SUNDAY TIMES - Rubbish to runway-worthy: Durban designer turns old tyres into mod handbags
Sunday Times Fashion By Shelley Seid, 2017-05-18 00:00:00.0

Rubbish to runway-worthy: Durban designer turns old tyres into mod handbags

Babaliwa Dalane with her rubber bag.

Developing a business and creating employment from waste, Durban entrepreneur Colleen Deetlefs believes it's only rubbish when you throw it in the trash

At the World Economic Forum held in Durban at the beginning of May, Edna Molewa, South Africa's minister of Water and Environmental Affairs, sported a stylish handbag that she described to the press and passing delegates as "rubbish".

She wasn't being rude; the bag was literally made from waste - the inner tube of a tyre, to be exact - that should have ended up in landfill.

Thanks to Durban entrepreneur Colleen Deetlefs and her company, Innovative Waste Design (IWD), that particular piece of waste will instead spend much of its time in parliament.

Deetlefs worked in her family-owned cut, make and trim factory until her mother died. She then spent 13 years as a clothing buyer.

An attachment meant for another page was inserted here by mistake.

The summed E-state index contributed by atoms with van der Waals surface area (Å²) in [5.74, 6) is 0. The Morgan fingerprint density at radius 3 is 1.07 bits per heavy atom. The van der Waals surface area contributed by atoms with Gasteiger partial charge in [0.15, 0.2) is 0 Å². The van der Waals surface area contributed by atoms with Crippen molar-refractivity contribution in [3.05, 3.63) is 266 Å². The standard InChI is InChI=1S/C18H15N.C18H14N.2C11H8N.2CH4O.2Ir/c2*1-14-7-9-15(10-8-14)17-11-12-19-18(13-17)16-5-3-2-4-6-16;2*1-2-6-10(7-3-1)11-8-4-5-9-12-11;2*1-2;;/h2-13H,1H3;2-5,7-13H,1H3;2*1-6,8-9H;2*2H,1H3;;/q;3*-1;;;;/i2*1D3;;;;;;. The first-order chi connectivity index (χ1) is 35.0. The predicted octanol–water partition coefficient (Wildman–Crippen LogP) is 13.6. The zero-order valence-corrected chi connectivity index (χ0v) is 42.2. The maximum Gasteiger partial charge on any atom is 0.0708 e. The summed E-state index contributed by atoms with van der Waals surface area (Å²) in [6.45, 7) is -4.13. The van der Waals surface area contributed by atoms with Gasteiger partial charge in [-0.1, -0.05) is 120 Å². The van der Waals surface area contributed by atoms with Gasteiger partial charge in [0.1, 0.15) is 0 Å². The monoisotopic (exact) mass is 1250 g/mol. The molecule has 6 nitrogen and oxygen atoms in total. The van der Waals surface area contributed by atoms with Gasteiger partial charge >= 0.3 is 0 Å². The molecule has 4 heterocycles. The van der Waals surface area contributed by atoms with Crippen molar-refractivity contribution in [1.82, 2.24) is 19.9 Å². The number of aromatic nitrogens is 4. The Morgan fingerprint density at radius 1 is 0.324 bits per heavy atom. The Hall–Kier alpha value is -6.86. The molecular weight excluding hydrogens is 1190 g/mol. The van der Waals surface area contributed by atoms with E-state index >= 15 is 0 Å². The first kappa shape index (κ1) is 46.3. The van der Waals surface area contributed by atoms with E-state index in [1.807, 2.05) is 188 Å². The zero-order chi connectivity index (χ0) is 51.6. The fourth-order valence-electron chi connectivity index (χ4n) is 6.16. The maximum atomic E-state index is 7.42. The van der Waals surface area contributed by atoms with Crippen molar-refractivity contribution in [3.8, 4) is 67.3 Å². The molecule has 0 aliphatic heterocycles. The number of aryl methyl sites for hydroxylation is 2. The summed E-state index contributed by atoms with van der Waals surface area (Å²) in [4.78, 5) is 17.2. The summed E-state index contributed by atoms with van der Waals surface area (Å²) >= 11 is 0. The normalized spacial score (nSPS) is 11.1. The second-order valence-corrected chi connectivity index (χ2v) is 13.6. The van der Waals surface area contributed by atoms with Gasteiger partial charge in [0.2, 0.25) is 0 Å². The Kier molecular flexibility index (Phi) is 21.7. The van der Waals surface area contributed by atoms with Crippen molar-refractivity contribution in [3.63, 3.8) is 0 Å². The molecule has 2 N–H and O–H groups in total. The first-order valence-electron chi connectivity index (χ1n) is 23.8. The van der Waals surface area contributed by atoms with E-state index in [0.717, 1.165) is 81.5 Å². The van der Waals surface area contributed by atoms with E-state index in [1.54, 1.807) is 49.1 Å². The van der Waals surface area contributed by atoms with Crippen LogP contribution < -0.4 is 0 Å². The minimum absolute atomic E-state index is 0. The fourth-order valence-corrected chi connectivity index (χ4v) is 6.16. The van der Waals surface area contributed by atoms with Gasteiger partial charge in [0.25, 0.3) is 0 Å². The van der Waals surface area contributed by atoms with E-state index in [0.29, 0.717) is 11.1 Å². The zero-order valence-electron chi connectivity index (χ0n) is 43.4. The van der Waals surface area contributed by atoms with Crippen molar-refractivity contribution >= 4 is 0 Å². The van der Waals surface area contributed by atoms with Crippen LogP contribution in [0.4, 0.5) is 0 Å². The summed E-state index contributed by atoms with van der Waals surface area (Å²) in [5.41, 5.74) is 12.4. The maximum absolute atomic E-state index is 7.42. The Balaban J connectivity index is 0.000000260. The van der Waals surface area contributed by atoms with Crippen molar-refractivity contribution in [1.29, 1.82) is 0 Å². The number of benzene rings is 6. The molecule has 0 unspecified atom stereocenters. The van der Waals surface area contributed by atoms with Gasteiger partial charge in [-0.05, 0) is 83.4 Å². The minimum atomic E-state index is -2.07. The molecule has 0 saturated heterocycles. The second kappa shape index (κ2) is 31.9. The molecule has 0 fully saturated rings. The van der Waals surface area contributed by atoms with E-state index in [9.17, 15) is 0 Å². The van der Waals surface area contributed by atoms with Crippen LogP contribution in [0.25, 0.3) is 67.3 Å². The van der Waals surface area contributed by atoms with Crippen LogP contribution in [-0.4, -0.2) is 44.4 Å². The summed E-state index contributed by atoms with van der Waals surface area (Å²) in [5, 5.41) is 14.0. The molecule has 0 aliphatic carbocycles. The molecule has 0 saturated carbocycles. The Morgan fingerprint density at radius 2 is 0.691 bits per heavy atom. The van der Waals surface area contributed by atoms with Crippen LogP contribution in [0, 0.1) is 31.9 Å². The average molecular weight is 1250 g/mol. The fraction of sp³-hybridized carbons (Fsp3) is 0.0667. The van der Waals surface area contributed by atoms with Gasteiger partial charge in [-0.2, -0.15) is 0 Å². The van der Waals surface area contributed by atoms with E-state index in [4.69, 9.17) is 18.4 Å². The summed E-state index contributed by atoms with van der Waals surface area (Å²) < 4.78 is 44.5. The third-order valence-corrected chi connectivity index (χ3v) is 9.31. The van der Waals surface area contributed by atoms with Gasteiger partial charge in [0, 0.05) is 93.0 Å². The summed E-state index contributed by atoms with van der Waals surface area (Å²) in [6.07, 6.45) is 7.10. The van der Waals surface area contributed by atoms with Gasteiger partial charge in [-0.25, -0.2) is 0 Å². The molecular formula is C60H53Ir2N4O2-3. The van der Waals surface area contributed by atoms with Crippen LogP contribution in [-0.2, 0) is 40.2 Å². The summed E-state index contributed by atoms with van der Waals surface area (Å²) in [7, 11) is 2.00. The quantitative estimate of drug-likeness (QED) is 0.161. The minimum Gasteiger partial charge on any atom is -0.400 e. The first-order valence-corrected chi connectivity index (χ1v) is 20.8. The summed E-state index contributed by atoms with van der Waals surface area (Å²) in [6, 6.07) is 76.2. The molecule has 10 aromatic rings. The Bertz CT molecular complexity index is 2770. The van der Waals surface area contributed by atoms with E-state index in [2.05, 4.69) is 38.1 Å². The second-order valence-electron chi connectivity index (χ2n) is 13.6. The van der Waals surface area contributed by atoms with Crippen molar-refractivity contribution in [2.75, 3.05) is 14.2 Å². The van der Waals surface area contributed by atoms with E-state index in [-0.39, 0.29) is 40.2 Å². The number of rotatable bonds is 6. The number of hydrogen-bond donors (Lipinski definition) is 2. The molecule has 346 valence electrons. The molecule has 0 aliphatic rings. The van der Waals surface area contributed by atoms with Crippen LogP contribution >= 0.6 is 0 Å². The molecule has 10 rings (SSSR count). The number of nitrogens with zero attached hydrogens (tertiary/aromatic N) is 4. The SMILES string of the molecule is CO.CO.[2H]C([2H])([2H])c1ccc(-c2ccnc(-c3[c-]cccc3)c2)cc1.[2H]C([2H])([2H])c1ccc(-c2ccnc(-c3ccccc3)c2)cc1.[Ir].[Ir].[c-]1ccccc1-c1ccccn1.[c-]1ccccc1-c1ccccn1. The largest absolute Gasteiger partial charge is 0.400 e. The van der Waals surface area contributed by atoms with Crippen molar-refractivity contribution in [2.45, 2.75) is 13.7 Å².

"I eventually got fed up with the corporate world and I wanted my creative spirit back. I love designing and I particularly love creating something from nothing."

She began transforming inner tubes into bags about four years ago - and it's no easy job.

"Firstly, the tubes have been on the road for thousands of kilometres; they are filthy and have to be cleaned; we have to cut them by hand; they are difficult to sew; the needle heats the rubber; and because they are round we have to be careful to follow the patterns."

They manufacture mostly for companies - backpacks, laptop bags, wallets, cooler bags and conference bags. But it's their handbags that catch the eye. Funky fringe bags, easy sling bags, some incorporating shweshwe fabric.

It's hard to believe the trendy objects hanging in the hall were once filthy rubber.

"They're lightweight but sturdy, and they wear beautifully," says Deetlefs.

"The more you use your bag, the nicer and shinier it gets."

The company is also involved in training. Deetlefs has partnered on skills training with Chris Whyte, founder of Use-It, an NGO that creates ways to divert waste from landfills and create employment.

In 2014 she teamed up with teacher and entrepreneur Jean De Dieu Uwizeyimana. Together they're taking the business forward, manufacturing on the one hand and running skills upliftment classes on the other.

Says De Dieu Uwizeyimana: "We're trying to solve two problems at once. The problem of waste, and the problem of unemployment."



• For online orders go to

This article was originally published in the Times.